May Indiana Employment Report

INDIANAPOLIS (June 17, 2016) – Nearly 13,000 more Hoosiers found employment in May 2016 than the previous month while the number of unemployed dropped by more than 5,000.  This positive ratio enabled Indiana’s labor force, a measure of Hoosiers employed or seeking employment, to continue its positive momentum and bring total labor force growth to more than 186,000 since January 2013.

The corresponding effect of growth in employment along with a decline in unemployment lowered Indiana’s seasonally adjusted unemployment rate to 5.0 percent. The unemployment rate, a U.S. Bureau of Labor Statistics (BLS) indicator that reflects the number of unemployed people as a percentage of the labor force, declined by 0.2 percent over the previous month. Additionally, the state’s labor force participation rate increased 0.1 percent in May while the nation’s rate decreased 0.2 percent for the second consecutive month. Indiana’s participation rate now stands at nearly three percent above the national average (65.4 percent vs. 62.6 percent).

“Indiana’s labor force participation rate is at the highest point since 2009 and continues to outpace the national average,” said Steven J. Braun, Commissioner of the Indiana Department of Workforce Development. “Indiana experienced positive gains in employment accompanied by a decrease in unemployment, which suggests that many Hoosier jobseekers, including those joining the workforce for the first time in May, found success in securing gainful employment.”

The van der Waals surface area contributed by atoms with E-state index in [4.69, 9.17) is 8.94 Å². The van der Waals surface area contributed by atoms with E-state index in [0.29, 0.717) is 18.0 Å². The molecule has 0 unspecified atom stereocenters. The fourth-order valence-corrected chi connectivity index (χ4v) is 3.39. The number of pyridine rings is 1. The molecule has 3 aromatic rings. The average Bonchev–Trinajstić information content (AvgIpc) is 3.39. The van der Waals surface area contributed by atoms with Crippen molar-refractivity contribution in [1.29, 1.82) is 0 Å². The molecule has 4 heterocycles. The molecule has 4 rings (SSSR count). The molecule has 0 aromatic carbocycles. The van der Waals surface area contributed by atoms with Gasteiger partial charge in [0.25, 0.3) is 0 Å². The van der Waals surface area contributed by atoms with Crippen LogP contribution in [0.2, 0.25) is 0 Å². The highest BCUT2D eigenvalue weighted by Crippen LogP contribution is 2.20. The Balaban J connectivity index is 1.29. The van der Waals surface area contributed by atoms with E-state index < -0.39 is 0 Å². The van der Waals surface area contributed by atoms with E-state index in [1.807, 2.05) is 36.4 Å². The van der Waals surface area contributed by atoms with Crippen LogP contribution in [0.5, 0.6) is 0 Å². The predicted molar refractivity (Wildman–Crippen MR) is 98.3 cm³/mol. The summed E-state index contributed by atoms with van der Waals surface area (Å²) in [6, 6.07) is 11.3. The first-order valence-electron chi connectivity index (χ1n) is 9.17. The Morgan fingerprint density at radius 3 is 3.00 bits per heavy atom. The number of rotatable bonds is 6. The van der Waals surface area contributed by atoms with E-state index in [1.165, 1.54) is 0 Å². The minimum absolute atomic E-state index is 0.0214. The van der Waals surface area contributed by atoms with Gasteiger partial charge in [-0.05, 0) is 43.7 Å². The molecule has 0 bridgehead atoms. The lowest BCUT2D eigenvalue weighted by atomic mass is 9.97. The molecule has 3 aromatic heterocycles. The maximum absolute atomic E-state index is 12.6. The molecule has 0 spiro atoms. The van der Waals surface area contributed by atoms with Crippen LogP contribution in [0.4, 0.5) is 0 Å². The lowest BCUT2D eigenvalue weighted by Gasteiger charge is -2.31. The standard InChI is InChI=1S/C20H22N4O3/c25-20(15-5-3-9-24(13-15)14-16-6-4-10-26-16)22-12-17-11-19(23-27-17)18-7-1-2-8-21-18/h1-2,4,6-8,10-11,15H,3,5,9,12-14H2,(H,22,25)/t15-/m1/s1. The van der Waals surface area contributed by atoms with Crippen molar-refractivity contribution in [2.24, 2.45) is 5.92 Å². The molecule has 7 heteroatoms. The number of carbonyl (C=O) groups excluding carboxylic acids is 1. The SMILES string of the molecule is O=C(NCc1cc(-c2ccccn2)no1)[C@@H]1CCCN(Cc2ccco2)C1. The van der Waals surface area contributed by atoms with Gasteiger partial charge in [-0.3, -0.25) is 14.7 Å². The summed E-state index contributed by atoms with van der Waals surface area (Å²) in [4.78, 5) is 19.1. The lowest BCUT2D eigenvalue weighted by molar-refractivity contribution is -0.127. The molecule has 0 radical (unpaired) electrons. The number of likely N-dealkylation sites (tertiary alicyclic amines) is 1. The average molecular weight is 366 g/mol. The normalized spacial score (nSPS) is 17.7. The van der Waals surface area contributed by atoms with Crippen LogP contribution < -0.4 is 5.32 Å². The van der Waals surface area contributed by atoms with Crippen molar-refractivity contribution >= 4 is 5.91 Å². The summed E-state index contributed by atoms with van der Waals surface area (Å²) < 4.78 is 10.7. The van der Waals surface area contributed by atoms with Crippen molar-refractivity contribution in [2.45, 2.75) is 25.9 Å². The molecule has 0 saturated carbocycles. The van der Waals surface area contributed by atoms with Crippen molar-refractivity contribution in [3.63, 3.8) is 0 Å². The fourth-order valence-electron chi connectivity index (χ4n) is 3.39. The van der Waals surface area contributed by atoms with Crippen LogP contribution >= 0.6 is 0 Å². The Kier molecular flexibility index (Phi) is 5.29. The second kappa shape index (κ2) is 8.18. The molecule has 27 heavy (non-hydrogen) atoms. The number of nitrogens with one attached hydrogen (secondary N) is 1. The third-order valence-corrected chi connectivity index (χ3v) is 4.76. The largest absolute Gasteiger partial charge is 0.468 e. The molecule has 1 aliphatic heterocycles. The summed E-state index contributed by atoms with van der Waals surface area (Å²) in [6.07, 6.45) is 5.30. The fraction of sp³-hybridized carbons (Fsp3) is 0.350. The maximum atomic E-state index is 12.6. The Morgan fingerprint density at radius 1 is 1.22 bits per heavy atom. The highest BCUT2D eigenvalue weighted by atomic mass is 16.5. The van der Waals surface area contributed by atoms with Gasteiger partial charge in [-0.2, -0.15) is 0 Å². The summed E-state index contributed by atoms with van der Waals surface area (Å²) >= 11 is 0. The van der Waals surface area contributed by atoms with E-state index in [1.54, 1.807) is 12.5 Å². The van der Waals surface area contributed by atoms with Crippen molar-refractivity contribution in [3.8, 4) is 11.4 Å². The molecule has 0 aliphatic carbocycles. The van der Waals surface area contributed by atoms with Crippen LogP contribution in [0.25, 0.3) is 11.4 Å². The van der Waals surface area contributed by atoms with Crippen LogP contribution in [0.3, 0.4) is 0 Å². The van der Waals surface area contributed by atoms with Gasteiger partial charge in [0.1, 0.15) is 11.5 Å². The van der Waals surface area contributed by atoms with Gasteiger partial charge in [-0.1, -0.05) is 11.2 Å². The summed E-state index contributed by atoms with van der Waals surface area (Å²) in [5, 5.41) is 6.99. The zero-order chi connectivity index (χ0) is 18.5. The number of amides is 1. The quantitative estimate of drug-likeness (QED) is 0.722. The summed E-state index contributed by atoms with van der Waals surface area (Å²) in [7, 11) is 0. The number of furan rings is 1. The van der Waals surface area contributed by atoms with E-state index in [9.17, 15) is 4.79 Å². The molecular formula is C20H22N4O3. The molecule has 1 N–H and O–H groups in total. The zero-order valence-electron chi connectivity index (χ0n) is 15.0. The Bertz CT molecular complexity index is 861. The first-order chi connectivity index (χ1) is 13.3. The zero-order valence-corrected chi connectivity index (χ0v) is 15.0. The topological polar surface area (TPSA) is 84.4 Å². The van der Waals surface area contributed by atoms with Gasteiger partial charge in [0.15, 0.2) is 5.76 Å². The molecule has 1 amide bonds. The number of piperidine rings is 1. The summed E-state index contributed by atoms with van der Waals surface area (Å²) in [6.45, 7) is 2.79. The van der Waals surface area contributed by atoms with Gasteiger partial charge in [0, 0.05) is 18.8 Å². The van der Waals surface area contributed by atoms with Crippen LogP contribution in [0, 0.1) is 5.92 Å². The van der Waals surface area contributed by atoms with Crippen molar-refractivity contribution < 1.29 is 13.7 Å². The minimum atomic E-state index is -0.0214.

Commissioner Braun also noted that Indiana’s private sector employment growth since July 2009, the low point of employment, has surpassed the nation (13.7 percent vs. 12.6 percent). Additionally, he referenced that initial unemployment insurance claims for the first 23 weeks of 2016 are at their lowest point since 1987.

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Employment by Sector

The highest levels of growth occurred in the Trade, Transportation and Utilities (3,700) and Financial Activities (300) sectors. Gains were offset with losses in Professional & Business Services (-3,400), Leisure and Hospitality (-2,100) Manufacturing (-2,100), and Private Education & Health Services (-1,100) sectors. Over the past three years, Indiana’s private sector has grown by more than 147,000 jobs.

Midwest Unemployment Rates

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About Brian Scott

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